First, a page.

Although there were three separate migrations of Jews that returned to the land of their fathers and even after the altar, temple and city walls and gates had been rebuilt, the city itself remained relatively empty. It would appear that not everybody’s enthusiasm was equal to Ezra’s and Nehemiah’s. Nehemiah, chapter eleven provides us the solution that was agreed upon to solve the problem and there is a bit of irony about it. Decades earlier the residents of Jerusalem had been carried off by the Babylonians to live in exile in a land that wasn’t their own or of their choosing. Now the current plan was to separate out 10% of the Jewish population who lived in the area to return to Jerusalem and live within the city walls. It would appear that not everybody was excited to have been selected to move since verse two states that, “The people commended all the men who volunteered to live in Jerusalem.” The selection process was by lottery, or casting lots as it was called then, to see who the lucky winners would be.
It wouldn’t be surprising if one of the reasons the people were resistant to moving back into the city was, that although the wall and gates had been rebuilt, their neighbors still were plotting against them. Walls and gates were a means of protection but on the other hand they could be viewed as new and desirable target for their enemies to take aim at. The walls might protect them or could act as a trap or barrier, preventing a future escape if all does not go as planned. The reality was that the new city and temple they had built to replace Solomon’s was vastly inferior in size and majesty, at least according to what some of the old men had said during the rebuilding. Was it because it was inferior to the old Jerusalem or was it something else that troubled those who were resistant to moving back inside the walls?
This sounds a lot like some, who have gone through a bitter and angry struggle in their marriage, only to emerge from it still married, but afraid it will happen again, and that’s a risk they just don’t want to think about. They remember what how it used to be, both the good times and bad, but wish they could go back and relive the good and erase all the scars from the past. For some it means they are just too afraid to recommit and have decided to walk away and avoid the pain of another possible failure. Still others have recommitted, but live with the fear of a possible relapse. Sin, much like some cancers can be cured, but its victims often live the rest of their lives in fear of it returning. But if it does, this time their will be no remission or cure, only suffering and the eventual death of their relationship.
There are any number of reasons why you may be unable to put the past behind you and focus on the future instead, and some of them are understandable and others, not so much. One big issue that is sure to stop forward progress in a marriage that has gone through crisis and come out on the other side intact, is the ability to completely forgive, not your husband or wife, but rather, yourself. Now there is nothing wrong with feeling bad and having regret for your past contributions to the madness and conflict, but there comes a time when you must rid yourself of the guilt, or real joy will always be just out of your reach.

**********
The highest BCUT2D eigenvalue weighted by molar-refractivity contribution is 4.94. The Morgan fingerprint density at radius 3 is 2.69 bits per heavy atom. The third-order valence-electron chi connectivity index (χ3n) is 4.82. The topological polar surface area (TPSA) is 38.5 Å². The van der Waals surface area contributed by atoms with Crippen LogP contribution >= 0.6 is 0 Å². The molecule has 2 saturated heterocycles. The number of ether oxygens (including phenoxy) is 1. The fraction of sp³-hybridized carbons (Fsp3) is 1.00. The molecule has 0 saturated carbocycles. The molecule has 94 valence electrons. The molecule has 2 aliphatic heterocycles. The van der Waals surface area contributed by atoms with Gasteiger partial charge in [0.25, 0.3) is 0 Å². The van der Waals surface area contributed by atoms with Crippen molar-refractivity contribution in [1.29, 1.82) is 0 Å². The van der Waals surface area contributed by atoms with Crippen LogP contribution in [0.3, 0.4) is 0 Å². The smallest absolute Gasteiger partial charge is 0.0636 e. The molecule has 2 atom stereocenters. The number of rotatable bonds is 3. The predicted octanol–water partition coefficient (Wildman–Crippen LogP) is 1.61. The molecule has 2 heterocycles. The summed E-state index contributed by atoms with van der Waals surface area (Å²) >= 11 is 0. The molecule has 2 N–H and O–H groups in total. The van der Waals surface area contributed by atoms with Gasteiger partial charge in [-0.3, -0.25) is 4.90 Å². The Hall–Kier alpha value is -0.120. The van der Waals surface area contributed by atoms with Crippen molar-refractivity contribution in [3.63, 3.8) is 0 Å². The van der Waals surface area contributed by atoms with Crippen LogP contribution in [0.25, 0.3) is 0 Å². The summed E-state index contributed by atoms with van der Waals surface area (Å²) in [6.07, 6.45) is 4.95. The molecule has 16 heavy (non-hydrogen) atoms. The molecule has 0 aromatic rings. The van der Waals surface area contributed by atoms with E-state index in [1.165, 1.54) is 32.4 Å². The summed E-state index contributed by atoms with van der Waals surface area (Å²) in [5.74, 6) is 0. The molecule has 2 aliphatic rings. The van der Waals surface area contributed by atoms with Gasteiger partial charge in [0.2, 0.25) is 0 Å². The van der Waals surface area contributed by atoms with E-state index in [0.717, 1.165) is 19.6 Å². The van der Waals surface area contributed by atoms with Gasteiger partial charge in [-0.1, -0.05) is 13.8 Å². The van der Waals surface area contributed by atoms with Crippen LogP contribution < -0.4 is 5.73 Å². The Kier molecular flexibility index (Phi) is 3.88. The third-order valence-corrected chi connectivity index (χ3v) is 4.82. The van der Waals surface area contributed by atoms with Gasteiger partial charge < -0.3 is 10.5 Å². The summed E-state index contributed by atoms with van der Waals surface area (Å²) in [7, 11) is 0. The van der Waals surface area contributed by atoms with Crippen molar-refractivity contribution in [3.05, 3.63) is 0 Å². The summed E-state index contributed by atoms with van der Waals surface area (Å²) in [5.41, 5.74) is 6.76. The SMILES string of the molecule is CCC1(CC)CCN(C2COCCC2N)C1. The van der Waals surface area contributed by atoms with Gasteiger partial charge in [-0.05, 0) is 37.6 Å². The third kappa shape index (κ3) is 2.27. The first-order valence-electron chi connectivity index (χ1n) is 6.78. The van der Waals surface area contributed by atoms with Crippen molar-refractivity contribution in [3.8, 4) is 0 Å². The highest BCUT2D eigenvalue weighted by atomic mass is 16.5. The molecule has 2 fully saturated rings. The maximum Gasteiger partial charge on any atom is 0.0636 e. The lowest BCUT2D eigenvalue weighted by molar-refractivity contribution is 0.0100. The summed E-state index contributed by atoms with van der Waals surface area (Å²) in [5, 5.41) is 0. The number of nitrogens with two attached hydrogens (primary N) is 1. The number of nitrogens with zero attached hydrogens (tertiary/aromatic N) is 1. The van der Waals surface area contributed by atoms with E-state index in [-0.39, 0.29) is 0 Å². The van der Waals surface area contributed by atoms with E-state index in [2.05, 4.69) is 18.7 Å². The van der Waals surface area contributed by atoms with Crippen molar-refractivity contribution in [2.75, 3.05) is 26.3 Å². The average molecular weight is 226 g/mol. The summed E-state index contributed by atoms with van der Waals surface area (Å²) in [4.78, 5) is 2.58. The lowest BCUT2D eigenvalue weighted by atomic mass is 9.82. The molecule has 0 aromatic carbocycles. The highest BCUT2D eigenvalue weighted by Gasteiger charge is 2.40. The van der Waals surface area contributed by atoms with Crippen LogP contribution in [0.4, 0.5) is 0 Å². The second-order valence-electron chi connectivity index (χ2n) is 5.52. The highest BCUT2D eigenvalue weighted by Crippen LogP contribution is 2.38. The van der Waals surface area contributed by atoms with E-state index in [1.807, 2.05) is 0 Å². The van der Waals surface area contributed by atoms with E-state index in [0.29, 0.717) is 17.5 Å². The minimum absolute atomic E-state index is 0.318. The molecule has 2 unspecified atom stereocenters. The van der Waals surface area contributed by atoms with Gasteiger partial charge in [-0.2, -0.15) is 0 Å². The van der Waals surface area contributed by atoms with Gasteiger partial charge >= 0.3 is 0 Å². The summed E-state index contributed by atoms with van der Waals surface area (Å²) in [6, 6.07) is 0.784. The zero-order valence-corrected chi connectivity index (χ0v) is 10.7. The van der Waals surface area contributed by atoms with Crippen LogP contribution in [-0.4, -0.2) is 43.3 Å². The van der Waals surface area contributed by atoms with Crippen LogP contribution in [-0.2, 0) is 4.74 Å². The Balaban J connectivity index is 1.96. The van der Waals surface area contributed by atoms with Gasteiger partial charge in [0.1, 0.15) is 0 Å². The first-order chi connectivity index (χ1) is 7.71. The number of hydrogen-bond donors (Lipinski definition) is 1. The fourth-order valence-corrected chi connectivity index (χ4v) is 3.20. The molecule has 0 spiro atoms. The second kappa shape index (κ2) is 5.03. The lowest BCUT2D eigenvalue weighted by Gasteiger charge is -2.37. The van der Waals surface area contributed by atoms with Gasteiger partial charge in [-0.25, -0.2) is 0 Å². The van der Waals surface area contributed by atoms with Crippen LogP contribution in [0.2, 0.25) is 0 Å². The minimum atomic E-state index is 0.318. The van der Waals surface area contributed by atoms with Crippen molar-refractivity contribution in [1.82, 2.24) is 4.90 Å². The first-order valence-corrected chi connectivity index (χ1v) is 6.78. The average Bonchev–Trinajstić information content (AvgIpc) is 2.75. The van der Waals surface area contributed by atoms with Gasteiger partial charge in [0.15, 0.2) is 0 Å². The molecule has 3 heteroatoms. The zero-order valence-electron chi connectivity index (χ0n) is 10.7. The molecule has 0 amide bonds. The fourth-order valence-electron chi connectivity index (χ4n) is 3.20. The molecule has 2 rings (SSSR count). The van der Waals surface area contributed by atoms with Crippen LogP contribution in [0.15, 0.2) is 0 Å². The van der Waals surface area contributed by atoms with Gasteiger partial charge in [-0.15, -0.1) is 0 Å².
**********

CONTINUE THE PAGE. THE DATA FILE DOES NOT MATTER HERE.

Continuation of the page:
The truth is that, your continued guilt and shame is no longer an act born out of true confession, but has become sinful in and of itself. If you confessed your failings to God and earnestly committed yourself to not becoming a repeat offender, then you have been unconditionally forgiven by God. You also have been completely restored in you relationship with Him, and need not be anxious or fearful for the future. You are completely healed and any remaining scars are only a figment of your imagination or perhaps a lack of faith in what Christ was able to do for you on the cross. Most likely it is Satan, desperately trying to grab hold of you again and separate you from the love of God and your spouse. Keep in mind that the battle you were in has been won for you by Christ on the cross and that it was by your unconditional surrender to Him, and His unconditional love for you, that you have found victory and peace. No one in heaven or on earth can separate you from the love of God, you may fail Him but He will never fail you (Romans 8:31-39).
I heard a sermon many years ago, I was only 14 years of age, and although I didn’t completely understand all that was said, one thing stuck with me. The missionary priest asked rhetorically, “Do you know why Christ was crucified on a cross? It was so that we could hang all the sin we have confessed and been forgiven for, right next to the Son of God, on the cross beam. That way Jesus could see them and know what your needs are and forgive each of them with His blood, just for you.” If you need something to focus on, something to remind you that the past is in the past and the future is where you will find real peace and joy, keep your eyes fixed on Jesus and the cross (Hebrews 12:2). Take the guilt and memories of past sin, and hang them on the cross in plain view of your Savior. Jesus will take it from there and the next time you gaze at the cross they will be gone, completely gone.
Tool #289 You must forgive if you wish to be forgiven, yourself included. Matthew 6:14-15; Colossians 3:13, 14